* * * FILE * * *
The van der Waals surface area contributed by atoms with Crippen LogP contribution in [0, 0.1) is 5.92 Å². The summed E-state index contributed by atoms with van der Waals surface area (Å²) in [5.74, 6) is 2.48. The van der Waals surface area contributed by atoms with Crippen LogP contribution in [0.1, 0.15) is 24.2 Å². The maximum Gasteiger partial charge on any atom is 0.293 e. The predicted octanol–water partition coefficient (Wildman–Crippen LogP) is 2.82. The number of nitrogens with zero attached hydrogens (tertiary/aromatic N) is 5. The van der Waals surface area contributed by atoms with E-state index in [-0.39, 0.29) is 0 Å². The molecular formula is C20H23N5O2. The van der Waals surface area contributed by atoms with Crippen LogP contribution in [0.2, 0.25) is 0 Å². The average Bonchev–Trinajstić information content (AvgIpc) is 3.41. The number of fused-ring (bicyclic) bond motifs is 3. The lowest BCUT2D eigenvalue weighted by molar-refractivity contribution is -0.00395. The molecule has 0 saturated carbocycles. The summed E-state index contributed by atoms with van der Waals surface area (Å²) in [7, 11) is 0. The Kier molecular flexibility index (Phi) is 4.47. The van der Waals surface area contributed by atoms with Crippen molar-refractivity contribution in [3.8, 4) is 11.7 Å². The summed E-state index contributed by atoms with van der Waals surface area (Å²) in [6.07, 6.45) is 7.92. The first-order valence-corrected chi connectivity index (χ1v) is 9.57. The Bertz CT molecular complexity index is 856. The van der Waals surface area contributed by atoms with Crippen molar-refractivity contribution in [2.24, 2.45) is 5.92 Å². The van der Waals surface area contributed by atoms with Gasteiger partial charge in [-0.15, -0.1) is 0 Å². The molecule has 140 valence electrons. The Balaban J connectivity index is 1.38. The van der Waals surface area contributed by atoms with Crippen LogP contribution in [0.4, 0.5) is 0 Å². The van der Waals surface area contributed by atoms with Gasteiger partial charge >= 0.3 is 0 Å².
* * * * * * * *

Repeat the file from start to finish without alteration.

The van der Waals surface area contributed by atoms with Crippen LogP contribution in [0, 0.1) is 5.92 Å². The summed E-state index contributed by atoms with van der Waals surface area (Å²) in [5.74, 6) is 2.48. The van der Waals surface area contributed by atoms with Crippen LogP contribution in [0.1, 0.15) is 24.2 Å². The maximum Gasteiger partial charge on any atom is 0.293 e. The predicted octanol–water partition coefficient (Wildman–Crippen LogP) is 2.82. The number of nitrogens with zero attached hydrogens (tertiary/aromatic N) is 5. The van der Waals surface area contributed by atoms with E-state index in [-0.39, 0.29) is 0 Å². The molecular formula is C20H23N5O2. The van der Waals surface area contributed by atoms with Crippen LogP contribution in [0.2, 0.25) is 0 Å². The average Bonchev–Trinajstić information content (AvgIpc) is 3.41. The number of fused-ring (bicyclic) bond motifs is 3. The lowest BCUT2D eigenvalue weighted by molar-refractivity contribution is -0.00395. The molecule has 0 saturated carbocycles. The summed E-state index contributed by atoms with van der Waals surface area (Å²) in [7, 11) is 0. The Kier molecular flexibility index (Phi) is 4.47. The van der Waals surface area contributed by atoms with Crippen molar-refractivity contribution in [3.8, 4) is 11.7 Å². The summed E-state index contributed by atoms with van der Waals surface area (Å²) in [6.07, 6.45) is 7.92. The first-order valence-corrected chi connectivity index (χ1v) is 9.57. The Bertz CT molecular complexity index is 856. The van der Waals surface area contributed by atoms with Crippen molar-refractivity contribution in [2.24, 2.45) is 5.92 Å². The van der Waals surface area contributed by atoms with Gasteiger partial charge in [-0.15, -0.1) is 0 Å². The molecule has 140 valence electrons. The Balaban J connectivity index is 1.38. The van der Waals surface area contributed by atoms with Crippen LogP contribution in [0.4, 0.5) is 0 Å². The van der Waals surface area contributed by atoms with Gasteiger partial charge >= 0.3 is 0 Å².